The Dangers of the Three Legged Retirement Stool

Feb 11


Jeff Wendland

Jeff Wendland

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Many rely on the three legged retirement stool.  Learn about why you need to be aware of the pitfalls of these three legs and what you can do about them.


For much of the world,The Dangers of the Three Legged Retirement Stool Articles retirement can seem like a long ways away.  Most of us have a feeling that things will just work themselves out.  The reality is, you have to take care of yourself and your family and that no one else is going to do it for you.

We have been trained to believe that we will be safe because of the 3 legged stool of retirement planning.  Those three legs are social security, pensions, and 401(k)'s.  We need to be aware of the perils of relying on these three legs to hold us up for when we retire.

Almost everyone knows that social security is in trouble.  The promise of social security is that there will always be enough workers to support the smaller amount of retired and disabled people who collect social security checks.  The problem is that we are spending social security funds at a rate that will not be able to keep up with the growing number of persons collecting it compare to the amount of workers contributing to it.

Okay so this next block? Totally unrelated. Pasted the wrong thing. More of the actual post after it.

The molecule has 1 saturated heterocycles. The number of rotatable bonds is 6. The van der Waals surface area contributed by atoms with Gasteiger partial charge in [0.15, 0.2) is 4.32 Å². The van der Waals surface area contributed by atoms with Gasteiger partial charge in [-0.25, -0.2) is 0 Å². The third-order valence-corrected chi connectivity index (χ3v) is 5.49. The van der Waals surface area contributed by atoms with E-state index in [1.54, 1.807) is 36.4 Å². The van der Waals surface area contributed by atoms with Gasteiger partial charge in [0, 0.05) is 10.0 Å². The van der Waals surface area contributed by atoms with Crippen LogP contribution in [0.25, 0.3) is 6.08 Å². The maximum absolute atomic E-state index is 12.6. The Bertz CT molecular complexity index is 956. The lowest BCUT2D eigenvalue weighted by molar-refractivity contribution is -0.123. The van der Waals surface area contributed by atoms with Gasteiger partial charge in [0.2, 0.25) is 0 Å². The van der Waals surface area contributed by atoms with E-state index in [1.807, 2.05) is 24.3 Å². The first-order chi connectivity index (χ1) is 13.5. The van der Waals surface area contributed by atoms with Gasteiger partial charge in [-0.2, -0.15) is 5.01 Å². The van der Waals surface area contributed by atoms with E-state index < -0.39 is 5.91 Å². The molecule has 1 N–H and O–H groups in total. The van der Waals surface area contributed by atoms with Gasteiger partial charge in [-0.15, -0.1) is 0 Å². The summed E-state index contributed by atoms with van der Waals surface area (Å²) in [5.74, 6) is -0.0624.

"By the year 2042, the entire system would be exhausted and bankrupt," said President George W. Bush not long ago. He also appealed to parents: "If you've got children in their 20s ... the idea of Social Security collapsing before they retire does not seem like a small matter."

Pensions have also not been all they are cracked up to be.  State and local governments in New York, New Jersey, California, Massachusetts, Vermont and Colorado are among the many who are feeling the crunch of a lack of funds in public pensions. It is calculated that as of 2003, the 123 largest state and city funds were around $366 billion short of meeting their retirement funding liabilities as a whole, and a whopping $611 million turnaround from where they stood in 2000.

One of the main problems with 401(k)'s is that they are not liquid enough.  If an emergency comes up, there are heavy penalties for early withdrawal.  Another problem is that there are many who spend their 401(k) money too quickly when they retire. If they run out before the end of their lives, they will be left with nothing but Social Security and any other savings they might have. 

I am not saying that a 401(k) us a bad thing, it can be a good part of financial planning.  You just have to be disciplined in managing it well and not putting all your nest eggs in this one basket.

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